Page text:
Colorado has sunk closer to the bottom of the pack for state preschool funding, according to an annual report card released Thursday.
The state, which spends a paltry amount on preschool per pupil compared to top-scorers like Washington, DC, dropped from 35 to 41 in 2015. Only South Carolina and Mississippi spent less per child than Colorado. Eight other states with no publicly funded preschool programs weren’t ranked.
On a measure of 4-year-old preschool access, Colorado’s ranking stayed exactly the same: No. 22. That’s even with a small increase in 2015 in the number of 4-year-olds participating in the Colorado Preschool Program.
The state-by-state comparisons, put out by the National Institute for Early Education Research, also revealed that Colorado meets six of 10 benchmarks designed to judge preschool quality. That number—the same as neighboring Kansas and lower than Nebraska and New Mexico —is unchanged from the previous year.
Among the quality benchmarks that Colorado failed to meet are two on preschool teacher credentials— one specifying that teachers have a bachelor’s degree and the other that assistant teachers have a child development associate degree. In Colorado, early childhood teachers are required to have the associate degree and there is no minimum credential for assistant teachers.
In 2014-2015, the number of students in state-funded preschools in the US rose to almost 1.4 million – an increase of 37,167 students from the previous year. Overall, 29% of 3, 4, and 5-year-olds are enrolled in state-funded preschool programs.
A report released from the National Institute for Early Education Research found a wide range of per-pupil spending programs. For example, New Jersey spends $12,149 for each child enrolled in pre-K compared with $2,304 in Florida and $1,981 in South Carolina.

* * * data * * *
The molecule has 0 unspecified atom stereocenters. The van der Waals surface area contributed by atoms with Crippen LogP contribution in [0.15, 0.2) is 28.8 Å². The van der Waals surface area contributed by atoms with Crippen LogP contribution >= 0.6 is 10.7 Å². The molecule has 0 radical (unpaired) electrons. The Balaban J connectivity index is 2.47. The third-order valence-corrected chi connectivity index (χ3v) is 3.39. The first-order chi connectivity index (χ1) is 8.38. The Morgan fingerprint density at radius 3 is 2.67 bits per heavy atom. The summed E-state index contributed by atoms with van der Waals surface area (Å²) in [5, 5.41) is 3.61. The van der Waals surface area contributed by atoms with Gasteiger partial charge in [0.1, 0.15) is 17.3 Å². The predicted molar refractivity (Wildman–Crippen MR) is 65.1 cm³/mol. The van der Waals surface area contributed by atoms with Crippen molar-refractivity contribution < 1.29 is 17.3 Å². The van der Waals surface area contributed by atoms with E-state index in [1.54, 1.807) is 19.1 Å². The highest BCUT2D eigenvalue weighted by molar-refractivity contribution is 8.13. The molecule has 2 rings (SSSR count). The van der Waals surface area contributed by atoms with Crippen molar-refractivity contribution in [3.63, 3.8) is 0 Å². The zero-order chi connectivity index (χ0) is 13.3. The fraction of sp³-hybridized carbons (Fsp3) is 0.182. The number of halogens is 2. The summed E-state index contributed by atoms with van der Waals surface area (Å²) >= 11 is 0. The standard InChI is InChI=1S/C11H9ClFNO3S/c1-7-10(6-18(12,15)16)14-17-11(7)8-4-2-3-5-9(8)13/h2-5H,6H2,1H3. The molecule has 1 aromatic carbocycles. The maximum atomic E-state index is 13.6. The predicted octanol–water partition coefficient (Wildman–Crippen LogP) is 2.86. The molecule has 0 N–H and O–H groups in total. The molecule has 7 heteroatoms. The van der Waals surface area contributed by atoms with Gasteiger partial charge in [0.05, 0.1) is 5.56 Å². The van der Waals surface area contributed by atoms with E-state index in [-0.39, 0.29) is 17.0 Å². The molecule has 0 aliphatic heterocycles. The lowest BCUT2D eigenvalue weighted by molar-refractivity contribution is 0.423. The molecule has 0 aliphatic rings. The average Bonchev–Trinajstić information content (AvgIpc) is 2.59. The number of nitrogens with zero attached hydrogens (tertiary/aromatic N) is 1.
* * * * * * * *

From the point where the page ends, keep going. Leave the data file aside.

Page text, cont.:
State funding for pre-K rose by $553 million overall in the 2014-15 year. Spending in New York, which implemented universal pre-K education in New York City under Mayor Bill de Blasio, accounted for two-thirds of that increase.
The authors of the report say New York City “provides an example of a city that successfully worked with its state to move an entire state forward, though it remains to be seen how much and how fast progress is extended to the rest of New York state.”
Karen Matthews of the The Big Story writes that the Institute, which advocates early childhood education, is under contract with the National Center for Education Statistics. The report tracks the quality of measures such as class sizes and teacher-training requirements.
Tday the National Institute for Early Education Research (NIEER) released its 2015 State of Preschool yearbook. This annual report presents helpful data on the state of pre-K programs nationally as well as breakdowns of each state’s progress in providing high-quality pre-K services to three- and four-year-olds.
The report details modest gains in pre-K access, quality, and funding across the nation. Average state spending per child enrolled in pre-K increased by $287 in 2015 to a national average of $4,489 per child. This is the third straight year in which average spending has increased, though average spending levels are still lower than they were in 2002 and 2004 (as depicted below). Nationwide, state spending on pre-K rose by about $553 million in 2015, an increase of 10 percent. It’s important to note however, that two-thirds of this funding increase is the result of New York City’s rapid expansion of full-day pre-K under the leadership of Mayor Bill de Blasio.
The number of students enrolled in state-funded pre-K grew modestly in 2015, with an increase of about 37,000 children bringing the total of all children nationwide enrolled in state-funded pre-K to almost 1.4 million. Most of the enrollment gains produced as a result of the New York City pre-K expansion were canceled out by enrollment cuts in other states. Most of the enrollment growth came from three-year-olds, with only about 7,000 more four-year-olds served in 2015 compared to the previous year.
As shown in the graph below, the percentage of the national population of three-year-olds enrolled in state-funded pre-K modestly increased from 4 to 5 percent, while the percentage of four-year-olds remained flat at 29 percent. Steve Barnett, the Director of NIEER, expressed exasperation at the slow pace of government support for pre-K, writing that at the current rate of growth “it will be another 50 years before states can reach all low-income children at age four, and it will take 150 years to reach 75 percent of all four-year-olds.”